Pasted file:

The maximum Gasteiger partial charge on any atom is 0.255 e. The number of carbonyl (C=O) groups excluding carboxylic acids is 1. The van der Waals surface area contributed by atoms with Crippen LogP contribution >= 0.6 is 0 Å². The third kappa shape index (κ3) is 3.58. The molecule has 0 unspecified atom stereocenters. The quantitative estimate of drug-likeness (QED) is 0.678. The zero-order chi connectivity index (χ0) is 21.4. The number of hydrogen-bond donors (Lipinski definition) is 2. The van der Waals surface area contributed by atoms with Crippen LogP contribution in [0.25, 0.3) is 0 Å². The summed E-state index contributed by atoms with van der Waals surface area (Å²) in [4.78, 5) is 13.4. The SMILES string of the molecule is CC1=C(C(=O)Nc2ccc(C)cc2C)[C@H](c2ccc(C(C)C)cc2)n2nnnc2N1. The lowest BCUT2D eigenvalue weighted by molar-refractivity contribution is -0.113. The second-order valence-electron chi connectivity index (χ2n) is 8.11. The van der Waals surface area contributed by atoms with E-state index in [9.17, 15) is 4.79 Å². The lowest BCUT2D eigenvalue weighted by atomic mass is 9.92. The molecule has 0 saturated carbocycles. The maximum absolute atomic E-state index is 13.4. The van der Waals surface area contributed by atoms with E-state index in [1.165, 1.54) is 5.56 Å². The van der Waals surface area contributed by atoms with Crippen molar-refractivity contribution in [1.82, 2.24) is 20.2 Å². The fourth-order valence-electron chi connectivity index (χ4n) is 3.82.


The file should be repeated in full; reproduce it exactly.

The maximum Gasteiger partial charge on any atom is 0.255 e. The number of carbonyl (C=O) groups excluding carboxylic acids is 1. The van der Waals surface area contributed by atoms with Crippen LogP contribution >= 0.6 is 0 Å². The third kappa shape index (κ3) is 3.58. The molecule has 0 unspecified atom stereocenters. The quantitative estimate of drug-likeness (QED) is 0.678. The zero-order chi connectivity index (χ0) is 21.4. The number of hydrogen-bond donors (Lipinski definition) is 2. The van der Waals surface area contributed by atoms with Crippen LogP contribution in [0.25, 0.3) is 0 Å². The summed E-state index contributed by atoms with van der Waals surface area (Å²) in [4.78, 5) is 13.4. The SMILES string of the molecule is CC1=C(C(=O)Nc2ccc(C)cc2C)[C@H](c2ccc(C(C)C)cc2)n2nnnc2N1. The lowest BCUT2D eigenvalue weighted by molar-refractivity contribution is -0.113. The second-order valence-electron chi connectivity index (χ2n) is 8.11. The van der Waals surface area contributed by atoms with E-state index in [9.17, 15) is 4.79 Å². The lowest BCUT2D eigenvalue weighted by atomic mass is 9.92. The molecule has 0 saturated carbocycles. The maximum absolute atomic E-state index is 13.4. The van der Waals surface area contributed by atoms with E-state index in [1.165, 1.54) is 5.56 Å². The van der Waals surface area contributed by atoms with Crippen molar-refractivity contribution in [1.82, 2.24) is 20.2 Å². The fourth-order valence-electron chi connectivity index (χ4n) is 3.82.